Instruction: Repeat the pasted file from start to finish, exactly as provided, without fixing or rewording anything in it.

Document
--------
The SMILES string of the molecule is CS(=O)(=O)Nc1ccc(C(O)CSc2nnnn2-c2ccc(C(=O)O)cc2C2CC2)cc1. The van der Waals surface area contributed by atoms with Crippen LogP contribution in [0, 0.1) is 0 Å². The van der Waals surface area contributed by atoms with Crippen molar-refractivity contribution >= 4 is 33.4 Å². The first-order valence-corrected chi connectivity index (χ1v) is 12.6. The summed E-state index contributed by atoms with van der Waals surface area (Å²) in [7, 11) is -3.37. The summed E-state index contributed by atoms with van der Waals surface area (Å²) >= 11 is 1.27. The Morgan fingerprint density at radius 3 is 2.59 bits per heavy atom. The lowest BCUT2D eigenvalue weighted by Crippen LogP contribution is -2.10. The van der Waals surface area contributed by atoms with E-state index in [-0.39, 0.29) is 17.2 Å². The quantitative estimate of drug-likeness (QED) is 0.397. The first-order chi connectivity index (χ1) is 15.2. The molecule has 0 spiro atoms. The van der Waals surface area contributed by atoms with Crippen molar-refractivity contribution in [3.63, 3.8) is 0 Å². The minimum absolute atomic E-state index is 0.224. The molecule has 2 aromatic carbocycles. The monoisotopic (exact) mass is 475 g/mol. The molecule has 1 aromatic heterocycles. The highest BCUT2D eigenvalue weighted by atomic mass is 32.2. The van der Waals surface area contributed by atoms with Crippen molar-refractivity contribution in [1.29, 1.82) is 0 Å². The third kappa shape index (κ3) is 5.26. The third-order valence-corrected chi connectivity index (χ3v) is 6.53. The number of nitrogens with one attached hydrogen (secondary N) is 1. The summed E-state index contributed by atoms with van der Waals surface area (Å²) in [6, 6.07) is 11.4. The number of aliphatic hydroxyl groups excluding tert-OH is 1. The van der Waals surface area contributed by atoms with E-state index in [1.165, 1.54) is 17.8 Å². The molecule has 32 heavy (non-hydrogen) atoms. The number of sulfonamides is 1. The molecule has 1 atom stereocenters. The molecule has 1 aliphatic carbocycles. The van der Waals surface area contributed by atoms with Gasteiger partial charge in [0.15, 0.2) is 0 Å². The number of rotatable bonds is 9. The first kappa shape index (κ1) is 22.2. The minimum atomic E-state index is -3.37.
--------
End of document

The SMILES string of the molecule is CS(=O)(=O)Nc1ccc(C(O)CSc2nnnn2-c2ccc(C(=O)O)cc2C2CC2)cc1. The van der Waals surface area contributed by atoms with Crippen LogP contribution in [0, 0.1) is 0 Å². The van der Waals surface area contributed by atoms with Crippen molar-refractivity contribution >= 4 is 33.4 Å². The first-order valence-corrected chi connectivity index (χ1v) is 12.6. The summed E-state index contributed by atoms with van der Waals surface area (Å²) in [7, 11) is -3.37. The summed E-state index contributed by atoms with van der Waals surface area (Å²) >= 11 is 1.27. The Morgan fingerprint density at radius 3 is 2.59 bits per heavy atom. The lowest BCUT2D eigenvalue weighted by Crippen LogP contribution is -2.10. The van der Waals surface area contributed by atoms with E-state index in [-0.39, 0.29) is 17.2 Å². The quantitative estimate of drug-likeness (QED) is 0.397. The first-order chi connectivity index (χ1) is 15.2. The molecule has 0 spiro atoms. The van der Waals surface area contributed by atoms with Crippen molar-refractivity contribution in [3.63, 3.8) is 0 Å². The minimum absolute atomic E-state index is 0.224. The molecule has 2 aromatic carbocycles. The monoisotopic (exact) mass is 475 g/mol. The molecule has 1 aromatic heterocycles. The highest BCUT2D eigenvalue weighted by atomic mass is 32.2. The van der Waals surface area contributed by atoms with Crippen molar-refractivity contribution in [1.29, 1.82) is 0 Å². The third kappa shape index (κ3) is 5.26. The third-order valence-corrected chi connectivity index (χ3v) is 6.53. The number of nitrogens with one attached hydrogen (secondary N) is 1. The summed E-state index contributed by atoms with van der Waals surface area (Å²) in [6, 6.07) is 11.4. The number of aliphatic hydroxyl groups excluding tert-OH is 1. The van der Waals surface area contributed by atoms with E-state index in [1.165, 1.54) is 17.8 Å². The molecule has 32 heavy (non-hydrogen) atoms. The number of sulfonamides is 1. The molecule has 1 atom stereocenters. The molecule has 1 aliphatic carbocycles. The van der Waals surface area contributed by atoms with Gasteiger partial charge in [0.15, 0.2) is 0 Å². The number of rotatable bonds is 9. The first kappa shape index (κ1) is 22.2. The minimum atomic E-state index is -3.37.